While learning about the Accessibility for Ontarians with Disabilities Act (AODA), organizations should be aware of the legal limitations of the Act in relation to the Ontario Human Rights Code. Many people are unaware that the Code takes precedent.
I’ve been reading the public responses to the Proposed Integrated Accessibility Regulation. One submission that I find fascinating comes from the Ontario Human Rights Commission. The submission clearly states that specific topics in the proposed regulation are below the standard already set by the Code. Some of us may have presumed that the provincial government would harmonize AODA legal obligations with the Code. The AODA clearly recognizes existing legal obligations, stating that:
Nothing in this Act or in the regulations diminishes in any way the legal obligations of the Government of Ontario or of any person or organization with respect to persons with disabilities that are imposed under any other Act or otherwise imposed by law.
The most significant statement in the AODA is under the title Conflict: the law offering the highest level of accessibility for persons with disabilities prevails (2005, c. 11, s. 38). For example, the Ontario Human Rights Code prohibits organizations from discriminating against persons with disabilities in the provision of goods, services or facilities, accommodations, contracts, employment and education—now.
Are organizations likely to see a rise in litigation while fulfilling obligations under the AODA?
AODA regulations that obligate organizations to complete a specific accessibility accommodation are based on the number of employees in that organization. The Code, on the other hand, expects compliance unless your organization can prove undue hardship. Undue hardship is based on financial ability, health and safety requirements, and technical feasibility—not the size of the organization. As a result, many profitable organizations with few or no employees that demonstrate due diligence by complying with the AODA regulations, might later realize they are acting in conflict with the Code.
We would all benefit if the proposed regulations were written to work seamlessly with the Code. The commission’s submission on the Proposed Integrated Accessibility Regulation, includes 12 pages of recommendations that should be considered. The last statement regarding compliance and enforcement initiatives should be taken seriously:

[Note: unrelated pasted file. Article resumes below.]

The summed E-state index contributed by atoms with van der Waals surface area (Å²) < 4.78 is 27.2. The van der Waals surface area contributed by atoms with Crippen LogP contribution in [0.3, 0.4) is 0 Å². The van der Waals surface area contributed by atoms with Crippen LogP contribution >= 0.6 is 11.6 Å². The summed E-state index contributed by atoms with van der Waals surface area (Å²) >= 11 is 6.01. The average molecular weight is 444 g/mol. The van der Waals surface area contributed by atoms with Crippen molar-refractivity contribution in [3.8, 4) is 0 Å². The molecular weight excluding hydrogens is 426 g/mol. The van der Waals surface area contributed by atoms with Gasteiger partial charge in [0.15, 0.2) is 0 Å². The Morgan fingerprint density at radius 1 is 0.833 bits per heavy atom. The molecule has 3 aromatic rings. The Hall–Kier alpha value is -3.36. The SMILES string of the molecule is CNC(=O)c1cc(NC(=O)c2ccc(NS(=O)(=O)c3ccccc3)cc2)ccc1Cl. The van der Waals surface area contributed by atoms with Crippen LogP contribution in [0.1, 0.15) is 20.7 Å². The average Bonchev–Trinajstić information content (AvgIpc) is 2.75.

The purpose of the AODA is to address accessibility barriers systemically and avoid case-by-case litigation so individuals with disabilities need only bring a matter before the Ontario Human Rights Tribunal as a last resort.
This statement is a notification to all organizations that if the government does not upgrade sections of the Proposed Integrated Accessibility Regulation, some of us may find ourselves in a courtroom.
So, imagine an organization with three employees reads the accessibility regulation and determines the company is off the hook from complying with specific accessibility requirements. A person with a disability complains about the company’s website and the policymakers state the organization is exempt. The person with a disability responds that you are not exempt under the Code and lodges a complaint, and it becomes a very messy situation for everyone involved.
The AODA was supposed to provide a viable road map to achieve accessibility and reduce time in courtrooms. Chances are that litigation will rise unless this problem is corrected.
Consider that some of the compliance dates in the proposed AODA regulation take away from the Code’s duty to accommodate unless it would cause undue hardship. Don’t be surprised if you thought you were following the law under the AODA, only later to realize you may lose in a courtroom because you could not prove an accessibility grievance would cause your organization undue hardship. Also, don’t be shocked when the Ontario Human Rights Tribunal is not amused when your legal representative tries to wave the AODA regulation as proof of the exemption. Mind you, a good legal representative will let you know that the Code is supreme and you need to qualify for undue hardship.
As we wait for the Proposed Integrated Accessibility Regulation to be finalized, there may be a chance this regulation will have sections that fall below the legal threshold of the Code’s duty to accommodate. My interest here is that you understand this factor when running your business. Below are two simple rules to avoid a legal entanglement:
- The Ontario Human Rights Code is supreme over the AODA.
- The law offering the highest level of accessibility for persons with disabilities prevails.
Hopefully, if we all keep these two rules in mind, we will avoid litigation. If the regulations released are below the thresholds of the Code, stick to the Code if your organization cannot claim undue hardship. If there is any other law in this country that better serves people with disabilities, then that law prevails.
I also recommend you include accessibility in your organization’s practices now.
My suggestion is not to wait for legislation to force you to comply by a certain date. If you are undergoing changes—for example, creating a new website—consider and include accessibility in the changes: make the website accessible now. This should reduce future expenses on upgrading or paying for a completely new site. Think accessible in all of your purchases, so when a future law states you must complete an action, you will be in control financially and may already meet your compliance obligations.
Suzanne Cohen Share, M.A., CEO
Access (SCS) Consulting Services
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